While at Vaidyagrama, I took pictures here and there, and some of them don’t really fit into any category or fall under a certain topic. So, this post is dedicated to those random pictures, and I hope my captions do a decent job of explaining them, because as you know, ‘a picture is worth a thousand words‘.
With Dr Ramdas and Sharmila – another student studying with me for the first month I was there.
My walk to Vaidyagrama through the farms – over the three months, it was really interesting to see new crops being harvested and old ones removed – reminds you of the simplicity of farm life and how wonderful it would be to be self sustainable.
First the fields were full of lady finger/okra…
And then it changed to corn……
…. And bananas!
My days at Vaidyagrama were made so much more fun with the antics of Rituparna – Dr Ramdas’s daughter
My lunch 5 days a week for three months – pretty much always the same: buttermilk, a vegetable soup, some lentil/protein preparation, two vegetable dishes, rice or millet and ghee-less chapatis. Needless to say, I got used to it over time.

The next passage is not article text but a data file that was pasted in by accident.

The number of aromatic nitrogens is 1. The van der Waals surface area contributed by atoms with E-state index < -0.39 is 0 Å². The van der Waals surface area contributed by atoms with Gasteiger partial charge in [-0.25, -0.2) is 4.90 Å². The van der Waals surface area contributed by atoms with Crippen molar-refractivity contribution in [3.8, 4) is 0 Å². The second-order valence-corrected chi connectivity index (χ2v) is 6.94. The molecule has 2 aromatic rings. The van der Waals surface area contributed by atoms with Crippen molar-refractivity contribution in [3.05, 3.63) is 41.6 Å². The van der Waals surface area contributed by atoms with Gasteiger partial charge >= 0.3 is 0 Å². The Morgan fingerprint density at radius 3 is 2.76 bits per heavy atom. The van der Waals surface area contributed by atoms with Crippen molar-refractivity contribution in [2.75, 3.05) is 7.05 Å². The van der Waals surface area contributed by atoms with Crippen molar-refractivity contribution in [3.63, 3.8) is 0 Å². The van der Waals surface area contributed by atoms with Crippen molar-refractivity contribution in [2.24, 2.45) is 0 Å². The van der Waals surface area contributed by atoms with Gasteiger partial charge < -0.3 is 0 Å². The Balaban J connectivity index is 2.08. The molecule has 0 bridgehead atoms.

The kitchen at Vaidyagrama – on one side, they cook for patients, and the other side for staff. It’s a very nice open arrangement, full of air, so it doesn’t get too stuffy, and is bearable during summer.
All the cooking at Vaidyagrama is done on flames which are fueled by natural materials: bio-mass briquettes, dried coconut shells or dried cow dung paddies.
My study was split up in between by a trip to Mumbai for a cousin’s engagement and to see a baby nephew!
Living away from the luxury of constant electricity, I was able to experience different methods of cooking. On this particular day, paati and I were making a banana cake which was nicely baking in the oven when the electricity cut off. So what to do?! Paati taught me what they did in India before the advent of the oven – fill a wok with sand, place it on the gas, let it heat up, put the cake tin in and cover. Let it cook (while periodically checking if it’s done) and voila! A cake baked to perfection!
The cooking of the medicines is done using bio-gas – gas produced from the fermentation of all the waste at Vaidyagrama. They really imbibe the sustainability and eco-friendly vibe into all aspects of their operations.
And no, I didn’t eat South Indian food all the time! On this particular Saturday, I treated paati to a Gujarati lunch – from top to bottom: cauliflower, potato, tomato and peas curry, toor dahl (cooked the Gujarati way with jaggery and lemon), thin chapatis, khandvi (a delicate savoury dish made from chickpea flour and yoghurt) and basmati rice.